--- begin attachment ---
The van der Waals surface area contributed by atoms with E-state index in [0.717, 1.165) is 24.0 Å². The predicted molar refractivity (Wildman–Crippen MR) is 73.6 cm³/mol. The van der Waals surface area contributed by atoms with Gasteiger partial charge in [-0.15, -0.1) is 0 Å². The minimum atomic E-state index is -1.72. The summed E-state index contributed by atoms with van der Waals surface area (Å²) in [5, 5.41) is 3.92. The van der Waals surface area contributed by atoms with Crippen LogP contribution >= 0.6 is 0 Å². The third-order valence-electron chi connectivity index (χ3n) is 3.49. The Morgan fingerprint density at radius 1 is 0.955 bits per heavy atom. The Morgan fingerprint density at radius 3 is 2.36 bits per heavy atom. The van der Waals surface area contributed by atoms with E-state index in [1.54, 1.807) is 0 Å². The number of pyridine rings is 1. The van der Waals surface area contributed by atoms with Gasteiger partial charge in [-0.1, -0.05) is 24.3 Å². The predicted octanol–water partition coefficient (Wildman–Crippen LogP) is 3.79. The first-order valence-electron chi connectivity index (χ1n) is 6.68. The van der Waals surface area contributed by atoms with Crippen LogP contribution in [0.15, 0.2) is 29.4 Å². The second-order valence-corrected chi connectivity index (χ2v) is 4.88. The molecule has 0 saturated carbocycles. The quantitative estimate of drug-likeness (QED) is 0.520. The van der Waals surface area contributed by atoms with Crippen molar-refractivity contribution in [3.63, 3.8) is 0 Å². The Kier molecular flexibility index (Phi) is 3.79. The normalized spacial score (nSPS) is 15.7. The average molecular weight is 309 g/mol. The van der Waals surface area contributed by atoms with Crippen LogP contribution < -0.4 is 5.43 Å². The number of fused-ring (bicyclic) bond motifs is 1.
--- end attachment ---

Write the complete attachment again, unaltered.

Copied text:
The van der Waals surface area contributed by atoms with E-state index in [0.717, 1.165) is 24.0 Å². The predicted molar refractivity (Wildman–Crippen MR) is 73.6 cm³/mol. The van der Waals surface area contributed by atoms with Gasteiger partial charge in [-0.15, -0.1) is 0 Å². The minimum atomic E-state index is -1.72. The summed E-state index contributed by atoms with van der Waals surface area (Å²) in [5, 5.41) is 3.92. The van der Waals surface area contributed by atoms with Crippen LogP contribution >= 0.6 is 0 Å². The third-order valence-electron chi connectivity index (χ3n) is 3.49. The Morgan fingerprint density at radius 1 is 0.955 bits per heavy atom. The Morgan fingerprint density at radius 3 is 2.36 bits per heavy atom. The van der Waals surface area contributed by atoms with E-state index in [1.54, 1.807) is 0 Å². The number of pyridine rings is 1. The van der Waals surface area contributed by atoms with Gasteiger partial charge in [-0.1, -0.05) is 24.3 Å². The predicted octanol–water partition coefficient (Wildman–Crippen LogP) is 3.79. The first-order valence-electron chi connectivity index (χ1n) is 6.68. The van der Waals surface area contributed by atoms with Crippen LogP contribution in [0.15, 0.2) is 29.4 Å². The second-order valence-corrected chi connectivity index (χ2v) is 4.88. The molecule has 0 saturated carbocycles. The quantitative estimate of drug-likeness (QED) is 0.520. The van der Waals surface area contributed by atoms with Crippen molar-refractivity contribution in [3.63, 3.8) is 0 Å². The Kier molecular flexibility index (Phi) is 3.79. The normalized spacial score (nSPS) is 15.7. The average molecular weight is 309 g/mol. The van der Waals surface area contributed by atoms with Crippen LogP contribution < -0.4 is 5.43 Å². The number of fused-ring (bicyclic) bond motifs is 1.